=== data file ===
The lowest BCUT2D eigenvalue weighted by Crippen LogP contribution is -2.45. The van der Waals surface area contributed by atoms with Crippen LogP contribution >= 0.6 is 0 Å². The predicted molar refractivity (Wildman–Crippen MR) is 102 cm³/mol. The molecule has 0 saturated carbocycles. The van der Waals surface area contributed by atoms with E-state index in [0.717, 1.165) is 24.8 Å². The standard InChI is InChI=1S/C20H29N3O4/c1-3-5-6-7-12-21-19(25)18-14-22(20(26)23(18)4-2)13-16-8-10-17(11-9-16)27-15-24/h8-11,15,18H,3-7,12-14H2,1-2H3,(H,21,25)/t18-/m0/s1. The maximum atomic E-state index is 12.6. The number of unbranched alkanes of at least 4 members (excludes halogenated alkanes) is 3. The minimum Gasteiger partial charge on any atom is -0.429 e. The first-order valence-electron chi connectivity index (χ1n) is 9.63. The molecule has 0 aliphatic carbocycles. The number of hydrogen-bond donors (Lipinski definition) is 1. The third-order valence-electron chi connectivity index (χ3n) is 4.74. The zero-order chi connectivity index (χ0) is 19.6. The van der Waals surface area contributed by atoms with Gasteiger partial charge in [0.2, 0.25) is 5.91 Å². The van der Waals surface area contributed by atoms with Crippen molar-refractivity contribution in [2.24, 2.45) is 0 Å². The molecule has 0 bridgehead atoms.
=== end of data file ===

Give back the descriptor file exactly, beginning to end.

The lowest BCUT2D eigenvalue weighted by Crippen LogP contribution is -2.45. The van der Waals surface area contributed by atoms with Crippen LogP contribution >= 0.6 is 0 Å². The predicted molar refractivity (Wildman–Crippen MR) is 102 cm³/mol. The molecule has 0 saturated carbocycles. The van der Waals surface area contributed by atoms with E-state index in [0.717, 1.165) is 24.8 Å². The standard InChI is InChI=1S/C20H29N3O4/c1-3-5-6-7-12-21-19(25)18-14-22(20(26)23(18)4-2)13-16-8-10-17(11-9-16)27-15-24/h8-11,15,18H,3-7,12-14H2,1-2H3,(H,21,25)/t18-/m0/s1. The maximum atomic E-state index is 12.6. The number of unbranched alkanes of at least 4 members (excludes halogenated alkanes) is 3. The minimum Gasteiger partial charge on any atom is -0.429 e. The first-order valence-electron chi connectivity index (χ1n) is 9.63. The molecule has 0 aliphatic carbocycles. The number of hydrogen-bond donors (Lipinski definition) is 1. The third-order valence-electron chi connectivity index (χ3n) is 4.74. The zero-order chi connectivity index (χ0) is 19.6. The van der Waals surface area contributed by atoms with Gasteiger partial charge in [0.2, 0.25) is 5.91 Å². The van der Waals surface area contributed by atoms with Crippen molar-refractivity contribution in [2.24, 2.45) is 0 Å². The molecule has 0 bridgehead atoms.